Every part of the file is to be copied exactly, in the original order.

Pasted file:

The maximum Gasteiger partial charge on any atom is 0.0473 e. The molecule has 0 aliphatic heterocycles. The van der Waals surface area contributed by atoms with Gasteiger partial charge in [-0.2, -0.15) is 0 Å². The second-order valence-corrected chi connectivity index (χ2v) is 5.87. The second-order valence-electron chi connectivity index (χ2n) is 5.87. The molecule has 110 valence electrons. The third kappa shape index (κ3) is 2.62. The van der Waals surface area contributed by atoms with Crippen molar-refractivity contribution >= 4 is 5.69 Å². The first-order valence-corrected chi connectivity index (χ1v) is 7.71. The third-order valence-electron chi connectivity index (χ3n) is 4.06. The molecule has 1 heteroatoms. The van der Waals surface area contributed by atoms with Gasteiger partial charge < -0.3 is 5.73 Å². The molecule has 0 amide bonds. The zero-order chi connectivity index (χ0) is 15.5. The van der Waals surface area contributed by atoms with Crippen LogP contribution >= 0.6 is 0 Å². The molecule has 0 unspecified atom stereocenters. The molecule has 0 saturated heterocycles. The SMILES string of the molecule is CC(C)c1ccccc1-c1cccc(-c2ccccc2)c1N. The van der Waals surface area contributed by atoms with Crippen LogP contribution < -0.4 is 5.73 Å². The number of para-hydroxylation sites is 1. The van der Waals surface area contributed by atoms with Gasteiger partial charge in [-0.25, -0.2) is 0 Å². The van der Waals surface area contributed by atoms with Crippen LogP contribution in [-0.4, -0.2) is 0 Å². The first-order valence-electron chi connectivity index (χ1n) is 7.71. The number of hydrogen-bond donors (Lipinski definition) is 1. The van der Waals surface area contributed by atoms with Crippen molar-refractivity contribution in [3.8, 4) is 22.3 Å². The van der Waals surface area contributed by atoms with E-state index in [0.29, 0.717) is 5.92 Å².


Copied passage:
The maximum Gasteiger partial charge on any atom is 0.0473 e. The molecule has 0 aliphatic heterocycles. The van der Waals surface area contributed by atoms with Gasteiger partial charge in [-0.2, -0.15) is 0 Å². The second-order valence-corrected chi connectivity index (χ2v) is 5.87. The second-order valence-electron chi connectivity index (χ2n) is 5.87. The molecule has 110 valence electrons. The third kappa shape index (κ3) is 2.62. The van der Waals surface area contributed by atoms with Crippen molar-refractivity contribution >= 4 is 5.69 Å². The first-order valence-corrected chi connectivity index (χ1v) is 7.71. The third-order valence-electron chi connectivity index (χ3n) is 4.06. The molecule has 1 heteroatoms. The van der Waals surface area contributed by atoms with Gasteiger partial charge < -0.3 is 5.73 Å². The molecule has 0 amide bonds. The zero-order chi connectivity index (χ0) is 15.5. The van der Waals surface area contributed by atoms with Crippen LogP contribution >= 0.6 is 0 Å². The molecule has 0 unspecified atom stereocenters. The molecule has 0 saturated heterocycles. The SMILES string of the molecule is CC(C)c1ccccc1-c1cccc(-c2ccccc2)c1N. The van der Waals surface area contributed by atoms with Crippen LogP contribution < -0.4 is 5.73 Å². The number of para-hydroxylation sites is 1. The van der Waals surface area contributed by atoms with Gasteiger partial charge in [-0.25, -0.2) is 0 Å². The van der Waals surface area contributed by atoms with Crippen LogP contribution in [-0.4, -0.2) is 0 Å². The first-order valence-electron chi connectivity index (χ1n) is 7.71. The number of hydrogen-bond donors (Lipinski definition) is 1. The van der Waals surface area contributed by atoms with Crippen molar-refractivity contribution in [3.8, 4) is 22.3 Å². The van der Waals surface area contributed by atoms with E-state index in [0.29, 0.717) is 5.92 Å².